Monday, December 28, 2009
Charles Stross - Saturn's Children
Sometimes I need to listen to people around me before reading books. I've liked much of Charles Stross' earlier work, as it pushes new boundaries in Science Fiction, deals with different concepts and updates some of the science behind the fiction. It is also often funny and entertaining, even if it doesn't have the most in depth characters and plots.
Saturn's Children is a break from this. It would be wrong to describe this as awful. It's far far worse than that. Take a look at the cover description;
"Freya Nakamachi-47 has some major existential issues. She's the perfect concubine, designed to please her human masters - hardwired to become aroused at the mere sight of a human male".
A friend pointed out to me that this was merely some sort of adolescent masturbation fantasy. "Oh no", I said, "Stross is far better than that. He likes to set up plot lines like this and play with the ideas and stereotypes".
The one original idea at the heart of this novel - that our "perfect concubine" is living in a universe were every human being has died out - is a good one. How would an automated society function with out humans in it? Sadly however it isn't an exciting enough idea to support the deep and meaningful questions that Stross would like. "What does it mean to be free?" is a meaningless question when the reader just doesn't care for the characters and is drowned in a seemingly endless series of inter-planetary trips that seem to simply to show that Stross understands the distances between planets.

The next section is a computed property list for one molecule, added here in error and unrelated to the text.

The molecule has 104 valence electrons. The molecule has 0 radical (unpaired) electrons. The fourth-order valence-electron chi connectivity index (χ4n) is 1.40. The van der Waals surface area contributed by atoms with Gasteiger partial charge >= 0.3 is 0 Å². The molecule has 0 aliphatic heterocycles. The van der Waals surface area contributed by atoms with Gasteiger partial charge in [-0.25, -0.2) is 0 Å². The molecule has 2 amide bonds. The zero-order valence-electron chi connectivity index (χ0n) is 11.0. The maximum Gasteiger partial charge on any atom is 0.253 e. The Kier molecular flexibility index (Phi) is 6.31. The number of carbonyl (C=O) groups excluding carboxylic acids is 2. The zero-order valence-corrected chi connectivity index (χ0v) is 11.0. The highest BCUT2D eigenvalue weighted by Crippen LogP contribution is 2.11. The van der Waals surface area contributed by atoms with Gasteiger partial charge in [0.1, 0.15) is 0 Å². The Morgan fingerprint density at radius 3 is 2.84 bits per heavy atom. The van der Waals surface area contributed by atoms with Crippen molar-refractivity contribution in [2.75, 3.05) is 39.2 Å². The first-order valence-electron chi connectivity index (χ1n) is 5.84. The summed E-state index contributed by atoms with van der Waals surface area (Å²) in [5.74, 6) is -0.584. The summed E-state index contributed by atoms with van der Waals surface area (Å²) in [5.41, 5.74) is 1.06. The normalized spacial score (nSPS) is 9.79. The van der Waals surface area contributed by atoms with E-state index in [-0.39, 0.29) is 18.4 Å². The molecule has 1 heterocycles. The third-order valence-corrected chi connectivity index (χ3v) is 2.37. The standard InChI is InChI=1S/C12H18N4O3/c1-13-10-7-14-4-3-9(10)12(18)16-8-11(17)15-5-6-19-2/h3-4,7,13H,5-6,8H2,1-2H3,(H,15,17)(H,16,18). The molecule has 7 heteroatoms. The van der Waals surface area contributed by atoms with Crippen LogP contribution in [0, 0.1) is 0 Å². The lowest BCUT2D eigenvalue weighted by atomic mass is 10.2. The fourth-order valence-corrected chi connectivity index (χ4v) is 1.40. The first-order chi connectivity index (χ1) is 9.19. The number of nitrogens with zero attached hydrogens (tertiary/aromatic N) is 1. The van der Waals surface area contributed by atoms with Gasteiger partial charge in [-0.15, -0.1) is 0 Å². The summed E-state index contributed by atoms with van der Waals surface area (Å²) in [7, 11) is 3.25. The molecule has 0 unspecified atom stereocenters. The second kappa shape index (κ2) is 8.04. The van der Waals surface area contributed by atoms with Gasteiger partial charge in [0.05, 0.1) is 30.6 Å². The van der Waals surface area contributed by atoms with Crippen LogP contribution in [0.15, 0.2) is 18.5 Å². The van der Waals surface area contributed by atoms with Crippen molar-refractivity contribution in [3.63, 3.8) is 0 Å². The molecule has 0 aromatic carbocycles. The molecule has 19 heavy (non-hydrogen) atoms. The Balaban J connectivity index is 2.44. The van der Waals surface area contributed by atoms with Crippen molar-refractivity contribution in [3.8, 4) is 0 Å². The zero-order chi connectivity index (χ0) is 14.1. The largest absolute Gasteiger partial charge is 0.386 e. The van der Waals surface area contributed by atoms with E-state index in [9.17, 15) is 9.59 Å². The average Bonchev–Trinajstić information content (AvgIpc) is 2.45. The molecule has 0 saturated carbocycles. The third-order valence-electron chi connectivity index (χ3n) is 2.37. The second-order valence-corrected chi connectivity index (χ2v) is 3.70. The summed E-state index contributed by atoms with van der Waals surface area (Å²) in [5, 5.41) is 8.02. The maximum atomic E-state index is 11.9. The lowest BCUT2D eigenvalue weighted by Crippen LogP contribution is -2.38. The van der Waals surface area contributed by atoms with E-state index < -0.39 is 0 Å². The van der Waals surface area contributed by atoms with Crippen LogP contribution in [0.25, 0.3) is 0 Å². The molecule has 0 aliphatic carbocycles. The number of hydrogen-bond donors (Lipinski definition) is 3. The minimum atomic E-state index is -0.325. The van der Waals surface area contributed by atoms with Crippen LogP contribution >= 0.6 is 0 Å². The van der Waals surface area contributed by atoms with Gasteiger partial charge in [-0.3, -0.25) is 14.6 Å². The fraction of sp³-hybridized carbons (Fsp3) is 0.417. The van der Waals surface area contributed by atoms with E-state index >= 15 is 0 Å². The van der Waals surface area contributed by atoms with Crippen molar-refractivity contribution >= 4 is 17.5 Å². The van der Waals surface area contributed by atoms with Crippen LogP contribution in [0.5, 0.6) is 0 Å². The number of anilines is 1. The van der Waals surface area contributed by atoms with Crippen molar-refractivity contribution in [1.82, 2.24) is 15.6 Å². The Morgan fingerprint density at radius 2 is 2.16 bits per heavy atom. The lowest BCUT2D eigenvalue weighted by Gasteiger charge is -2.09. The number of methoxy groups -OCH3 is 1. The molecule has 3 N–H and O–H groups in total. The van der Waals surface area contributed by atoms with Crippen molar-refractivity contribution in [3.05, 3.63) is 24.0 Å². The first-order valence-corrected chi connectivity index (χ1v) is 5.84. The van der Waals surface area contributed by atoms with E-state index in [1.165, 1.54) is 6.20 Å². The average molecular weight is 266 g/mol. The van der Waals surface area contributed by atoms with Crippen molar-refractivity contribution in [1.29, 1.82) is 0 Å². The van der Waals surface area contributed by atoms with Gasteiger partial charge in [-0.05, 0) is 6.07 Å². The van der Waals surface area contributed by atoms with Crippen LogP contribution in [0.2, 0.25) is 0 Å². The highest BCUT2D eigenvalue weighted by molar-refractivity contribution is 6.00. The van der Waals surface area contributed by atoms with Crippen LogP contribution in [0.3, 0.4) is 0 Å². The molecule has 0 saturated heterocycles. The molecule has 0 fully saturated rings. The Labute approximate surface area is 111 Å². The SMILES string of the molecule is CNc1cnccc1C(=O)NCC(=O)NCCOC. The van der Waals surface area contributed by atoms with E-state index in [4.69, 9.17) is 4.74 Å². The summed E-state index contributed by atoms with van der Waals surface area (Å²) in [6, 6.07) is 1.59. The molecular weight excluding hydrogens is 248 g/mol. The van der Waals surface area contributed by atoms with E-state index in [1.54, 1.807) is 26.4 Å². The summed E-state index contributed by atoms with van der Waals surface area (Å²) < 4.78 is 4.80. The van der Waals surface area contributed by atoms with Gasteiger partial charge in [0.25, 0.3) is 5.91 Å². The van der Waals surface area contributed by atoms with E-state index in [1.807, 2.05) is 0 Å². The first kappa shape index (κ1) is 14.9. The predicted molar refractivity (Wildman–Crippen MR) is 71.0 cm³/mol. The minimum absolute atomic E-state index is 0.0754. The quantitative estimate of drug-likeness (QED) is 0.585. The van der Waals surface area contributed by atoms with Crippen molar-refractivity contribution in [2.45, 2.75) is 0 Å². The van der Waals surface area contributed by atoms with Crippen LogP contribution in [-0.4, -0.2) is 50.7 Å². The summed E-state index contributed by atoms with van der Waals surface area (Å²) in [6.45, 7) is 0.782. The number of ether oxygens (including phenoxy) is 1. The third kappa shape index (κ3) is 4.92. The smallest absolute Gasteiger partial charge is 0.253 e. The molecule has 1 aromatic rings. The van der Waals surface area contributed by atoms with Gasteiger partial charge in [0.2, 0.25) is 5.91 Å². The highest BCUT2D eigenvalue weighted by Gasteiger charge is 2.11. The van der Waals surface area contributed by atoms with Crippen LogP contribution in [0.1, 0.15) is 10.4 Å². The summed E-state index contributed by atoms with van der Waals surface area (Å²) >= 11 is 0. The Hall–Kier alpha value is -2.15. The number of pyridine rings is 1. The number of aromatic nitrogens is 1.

Here in lies the real problem. The best ideas in the world are meaningless if the reader struggles to remember who is who amongst all the characters. The fact that they are all robots and most of them are identical models of other robots makes it even harder to follow.
The sad thing to note is, that Robert Heinlein did it all before. Apparently this novel is a "homage" to Heinlein, but where does homage end and pale imitation begin? Heinlein's novel Friday is about a robot super courier who can carry important items in a cavity within her abdomen. Unusually for Heinlein he didn't try and turn that novel into an adolescent masturbation fantasy. Sadly for Stross that's about all Saturn's Children has going for it.
Stross - The Atrocity Archives
Stross - Iron Sunrise
Stross - Singularity Sky